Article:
• headaches: often a result of eating too little salt. As insulin levels fall, so sodium is excreted by the kidney in urine. The drop in sodium results in the headache.  Taking 1-3 gms of salt per day (I prefer sea salt) will alleviate this. If you are taking medication for high blood pressure, be sure to check with your doctor before making any changes to your diet.  “Bone broth” is another way to restore electrolytes that are lost as insulin levels fall. Be sure you’re drinking plenty of water and also consuming enough salt/sodium.
  • sleep disruption: often a result of needing to urinate more, but sometimes experienced when people of switching from being in “carb-burning mode” to being in “fat burning mode”. Some people find taking some magnesium (with calcium) before bed helpful.
  • digestive changes: some people find they get slightly looser stools or get slightly more constipated when starting.  I can help troubleshoot this with you to get things back on track.
  • aches and pains: some people feel a little achy and almost flu-like for a few days when they are switching fuel sources.  Some people call this the “keto-flu”.  Making sure to have a balanced amount of sodium/potassium and calcium/magnesium as well as taking extra omega 3 fatty acids is helpful.

My role as a Dietitian

As a Dietitian, I make sure that you understand the effect that following a low carb high healthy fat diet can have on your body.  If you are taking medication for high blood pressure  (hypertension) or to lower blood sugar, I’ll ask you check with your doctor before starting, as blood sugar and blood pressure medications may need to be adjusted lower, as insulin levels fall.

If you aren’t taking any medication, I’ll help you transition into understanding that fat in and by itself is not ‘bad’ and that eating good quality healthy fats, nutrient-dense carbohydrate-containing foods and high quality animal protein is part of a healthy diet that will enable you to feel betterlose weight and lower insulin resistance.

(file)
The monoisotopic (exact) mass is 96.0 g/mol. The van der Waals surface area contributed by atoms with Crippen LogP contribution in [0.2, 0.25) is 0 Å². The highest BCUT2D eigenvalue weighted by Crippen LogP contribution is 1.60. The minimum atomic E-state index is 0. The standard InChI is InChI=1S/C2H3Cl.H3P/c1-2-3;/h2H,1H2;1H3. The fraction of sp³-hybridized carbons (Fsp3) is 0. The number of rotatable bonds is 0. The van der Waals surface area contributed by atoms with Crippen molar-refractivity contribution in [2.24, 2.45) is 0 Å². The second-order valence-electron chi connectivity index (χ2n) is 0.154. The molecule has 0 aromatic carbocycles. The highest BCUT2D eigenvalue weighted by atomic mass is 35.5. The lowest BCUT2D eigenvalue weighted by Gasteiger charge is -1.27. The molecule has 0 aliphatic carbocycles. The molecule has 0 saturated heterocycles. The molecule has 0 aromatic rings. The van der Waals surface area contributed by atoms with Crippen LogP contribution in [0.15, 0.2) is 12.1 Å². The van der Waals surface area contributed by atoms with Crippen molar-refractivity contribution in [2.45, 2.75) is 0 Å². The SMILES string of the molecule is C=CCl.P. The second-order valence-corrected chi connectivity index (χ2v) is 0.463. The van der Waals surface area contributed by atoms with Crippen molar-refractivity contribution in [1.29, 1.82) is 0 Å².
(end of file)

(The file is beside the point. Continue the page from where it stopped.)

I’ll design your Meal Plan so that it is adequate in macronutrients (protein, carbohydrate and fat) as well as micronutrients (vitamins and minerals – especially Calcium, Magnesium, Potassium, B-Vitamins, Vitamin A, Vitamin D, Vitamin K and Vitamin C) and sufficient in soluble and insoluble fiber  – suitable for your age, gender and activity level, and that factor in any diagnosed medical conditions you may have.

I’ll make sure that you are eating sufficient food in each of the food categories to meet your dietary needs, while adjusting for weight loss, if that is also a goal – so that you can just focus on eating healthy, ‘real food’.

Have questions ?

Feel free to send me a note using the form on the Contact Us tab, above.

To your health!

Joy

Client Brochure on the Low Carb High Healthy Fat Diet – inside
Note: Everyone's results following a LCHF lifestyle will differ as there is no one-size-fits-all approach and everybody's nutritional needs and health status is different. If you want to adopt this kind of lifestyle, please discuss it with your doctor, first.

Copyright ©2017 BetterByDesign Nutrition Ltd.  LEGAL NOTICE: The contents of this blog, including text, images and cited statistics as well as all other material contained here (the “content”) are for information purposes only.  The content is not intended to be a substitute for professional advice, medical diagnosis and/or treatment and is not suitable for self-administration without regular monitoring by a Registered Dietitian and with the knowledge of your physician. Do not disregard medical advice and always consult your physician with any questions you may have regarding a medical condition or before implementing something you have read in our content. 


follow me at: